January 23, 2023
Eugene bought gas for the outboard motor, then picked up two dozen live shrimp from a bait place a few blocks from the pier. We met Richard and “Little” Bill, who’s about 6’4” and mid-thirties, yet a veteran fisherman. The four of us, all cousins, latched the boat on its trailer to the pickup and headed for the Intercoastal. Eugene backed the pickup down the ramp to slide the trailer into the water, the boat floated free. We grabbed the lines and jumped aboard.
The Intercoastal Waterway, near Edgewater, Fla., shimmered in the high-noon sun. A few hundred yards north a couple of porpoises rose and dived languidly. Huge pelicans cruised nearby, thrashing their wings, dunking for their lunch. We stowed the rods, tackle, and snacks. Eugene kicked up the outboard and we held on. The bow rose from the water as we roared into the channel. I gasped as the rush of wind blasted my lungs. Bill, the son of my cousin Margaret, handed me a windbreaker.
The Intercoastal Waterway winds through rivers, bays, and canals along the East Coast roughly from Massachusetts to the Florida Keys, then wraps around Florida along the Gulf as far as Texas. You can leave your office job in New York or some other crowded city and climb aboard a sailboat or other craft and tack to the Intercoastal. If you know what you’re doing and have the time and resources, you then can follow your dream of navigating from the congested Mid-Atlantic down through the mangrove inlets of Florida and beyond. Some finish, many don’t. I just talk about it.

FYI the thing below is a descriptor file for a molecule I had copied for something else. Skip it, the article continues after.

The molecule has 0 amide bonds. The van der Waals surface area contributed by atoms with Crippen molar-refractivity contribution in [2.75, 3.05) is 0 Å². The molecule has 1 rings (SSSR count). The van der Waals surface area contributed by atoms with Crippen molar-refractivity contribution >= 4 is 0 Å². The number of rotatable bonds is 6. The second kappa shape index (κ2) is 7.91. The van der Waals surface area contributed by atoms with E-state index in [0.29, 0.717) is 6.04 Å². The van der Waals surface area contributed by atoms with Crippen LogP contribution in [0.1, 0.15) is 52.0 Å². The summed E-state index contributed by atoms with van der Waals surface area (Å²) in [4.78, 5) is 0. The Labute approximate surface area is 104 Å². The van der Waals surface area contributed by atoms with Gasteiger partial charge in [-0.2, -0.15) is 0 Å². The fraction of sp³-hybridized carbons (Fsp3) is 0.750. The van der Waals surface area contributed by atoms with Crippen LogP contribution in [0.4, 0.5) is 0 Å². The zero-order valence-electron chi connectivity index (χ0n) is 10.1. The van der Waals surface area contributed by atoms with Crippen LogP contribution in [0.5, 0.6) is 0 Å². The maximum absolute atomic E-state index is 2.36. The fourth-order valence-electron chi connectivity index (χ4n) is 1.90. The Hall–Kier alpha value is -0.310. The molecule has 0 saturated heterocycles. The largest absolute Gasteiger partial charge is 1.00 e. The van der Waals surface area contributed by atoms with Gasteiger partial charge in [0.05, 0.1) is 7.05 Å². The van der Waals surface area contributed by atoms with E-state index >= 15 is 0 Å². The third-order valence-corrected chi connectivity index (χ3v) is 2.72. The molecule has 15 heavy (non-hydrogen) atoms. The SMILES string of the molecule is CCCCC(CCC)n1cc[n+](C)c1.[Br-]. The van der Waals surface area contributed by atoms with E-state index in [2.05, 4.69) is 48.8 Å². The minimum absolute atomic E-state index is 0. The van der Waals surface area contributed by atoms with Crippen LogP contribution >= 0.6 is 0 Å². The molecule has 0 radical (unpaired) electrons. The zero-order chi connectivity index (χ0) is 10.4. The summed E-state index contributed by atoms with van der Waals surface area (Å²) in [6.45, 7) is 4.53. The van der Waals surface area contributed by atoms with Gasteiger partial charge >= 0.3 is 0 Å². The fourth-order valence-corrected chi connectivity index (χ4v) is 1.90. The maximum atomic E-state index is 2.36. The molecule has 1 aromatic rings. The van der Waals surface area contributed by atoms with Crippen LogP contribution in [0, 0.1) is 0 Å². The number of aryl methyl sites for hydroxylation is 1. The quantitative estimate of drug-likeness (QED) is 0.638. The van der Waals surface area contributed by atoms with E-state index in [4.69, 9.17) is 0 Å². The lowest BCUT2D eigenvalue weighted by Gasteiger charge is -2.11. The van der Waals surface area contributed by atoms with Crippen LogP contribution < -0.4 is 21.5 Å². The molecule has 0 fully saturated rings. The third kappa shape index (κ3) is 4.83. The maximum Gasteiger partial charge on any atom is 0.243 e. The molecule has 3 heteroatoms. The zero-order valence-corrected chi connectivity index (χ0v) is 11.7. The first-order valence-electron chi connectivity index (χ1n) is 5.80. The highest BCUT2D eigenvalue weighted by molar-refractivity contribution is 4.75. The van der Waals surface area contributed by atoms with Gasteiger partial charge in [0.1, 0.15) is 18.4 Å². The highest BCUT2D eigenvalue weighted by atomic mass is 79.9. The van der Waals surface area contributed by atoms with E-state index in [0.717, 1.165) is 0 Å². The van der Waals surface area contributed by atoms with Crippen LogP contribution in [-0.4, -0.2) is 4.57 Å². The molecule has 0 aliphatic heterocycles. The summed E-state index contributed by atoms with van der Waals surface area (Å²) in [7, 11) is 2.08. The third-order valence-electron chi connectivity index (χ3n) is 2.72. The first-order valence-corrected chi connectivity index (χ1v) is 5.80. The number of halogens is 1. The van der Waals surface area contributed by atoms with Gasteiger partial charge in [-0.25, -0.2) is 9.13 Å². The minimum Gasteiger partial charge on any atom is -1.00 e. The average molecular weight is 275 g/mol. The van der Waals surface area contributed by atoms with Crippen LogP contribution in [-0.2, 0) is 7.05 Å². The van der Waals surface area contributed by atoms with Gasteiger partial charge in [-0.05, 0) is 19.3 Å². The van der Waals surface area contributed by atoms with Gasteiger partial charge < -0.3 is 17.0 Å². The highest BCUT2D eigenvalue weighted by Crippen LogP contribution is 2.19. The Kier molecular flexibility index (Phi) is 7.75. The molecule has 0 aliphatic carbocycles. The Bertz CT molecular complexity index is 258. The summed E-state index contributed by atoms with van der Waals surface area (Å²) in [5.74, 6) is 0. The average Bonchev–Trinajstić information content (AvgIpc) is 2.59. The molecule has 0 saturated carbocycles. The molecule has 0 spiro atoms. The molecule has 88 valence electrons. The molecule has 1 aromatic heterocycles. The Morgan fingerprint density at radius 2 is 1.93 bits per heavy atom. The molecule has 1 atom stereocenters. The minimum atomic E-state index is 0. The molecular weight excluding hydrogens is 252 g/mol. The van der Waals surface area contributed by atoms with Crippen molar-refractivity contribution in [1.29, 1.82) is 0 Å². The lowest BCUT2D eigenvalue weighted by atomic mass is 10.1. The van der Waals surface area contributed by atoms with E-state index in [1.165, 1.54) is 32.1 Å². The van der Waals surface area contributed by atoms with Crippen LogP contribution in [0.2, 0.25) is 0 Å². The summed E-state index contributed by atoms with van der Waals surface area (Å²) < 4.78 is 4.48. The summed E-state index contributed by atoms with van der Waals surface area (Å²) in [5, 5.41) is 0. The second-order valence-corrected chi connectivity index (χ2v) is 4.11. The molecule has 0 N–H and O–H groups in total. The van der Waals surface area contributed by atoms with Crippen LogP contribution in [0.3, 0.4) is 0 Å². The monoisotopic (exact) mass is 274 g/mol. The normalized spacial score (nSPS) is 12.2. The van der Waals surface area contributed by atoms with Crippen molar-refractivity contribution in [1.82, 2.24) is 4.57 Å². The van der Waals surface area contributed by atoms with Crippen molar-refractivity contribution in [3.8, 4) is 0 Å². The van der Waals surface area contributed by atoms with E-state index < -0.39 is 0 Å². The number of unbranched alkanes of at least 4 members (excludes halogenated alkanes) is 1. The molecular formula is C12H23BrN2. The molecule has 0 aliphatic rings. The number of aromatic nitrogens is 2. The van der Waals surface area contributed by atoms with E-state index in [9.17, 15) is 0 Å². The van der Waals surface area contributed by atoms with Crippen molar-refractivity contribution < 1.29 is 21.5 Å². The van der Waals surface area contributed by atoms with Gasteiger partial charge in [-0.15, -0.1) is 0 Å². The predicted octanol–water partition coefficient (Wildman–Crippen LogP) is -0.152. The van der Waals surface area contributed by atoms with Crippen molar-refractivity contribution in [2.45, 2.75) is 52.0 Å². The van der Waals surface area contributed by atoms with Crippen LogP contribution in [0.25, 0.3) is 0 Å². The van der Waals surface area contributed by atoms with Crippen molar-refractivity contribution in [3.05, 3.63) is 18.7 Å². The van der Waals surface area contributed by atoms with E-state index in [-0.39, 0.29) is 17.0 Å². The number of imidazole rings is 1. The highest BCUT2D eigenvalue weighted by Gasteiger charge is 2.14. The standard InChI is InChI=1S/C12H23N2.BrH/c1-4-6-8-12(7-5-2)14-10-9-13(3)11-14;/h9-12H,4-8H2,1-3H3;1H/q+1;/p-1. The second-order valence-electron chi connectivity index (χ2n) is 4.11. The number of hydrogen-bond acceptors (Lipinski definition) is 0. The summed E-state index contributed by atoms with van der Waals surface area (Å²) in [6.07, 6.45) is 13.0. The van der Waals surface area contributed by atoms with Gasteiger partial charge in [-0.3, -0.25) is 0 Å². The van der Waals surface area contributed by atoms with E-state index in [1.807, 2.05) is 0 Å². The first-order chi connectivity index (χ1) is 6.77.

Thinking about the waterway began with Albert Gallatin, Treasury Secretary under Jefferson and Madison and his 1808 Report on Roads and Canals. Congress dismissed his ideas for a series of connected waterways down the East Coast, but some were built under the General Survey Act of 1824. States and private companies built new waterway links. Legislation passed in 1882 and 1884 funded toll-free coastal water routes, and in 1924 Congress set up the Inland Waterways Corporation, the start of oversight of the IW as a contiguous route.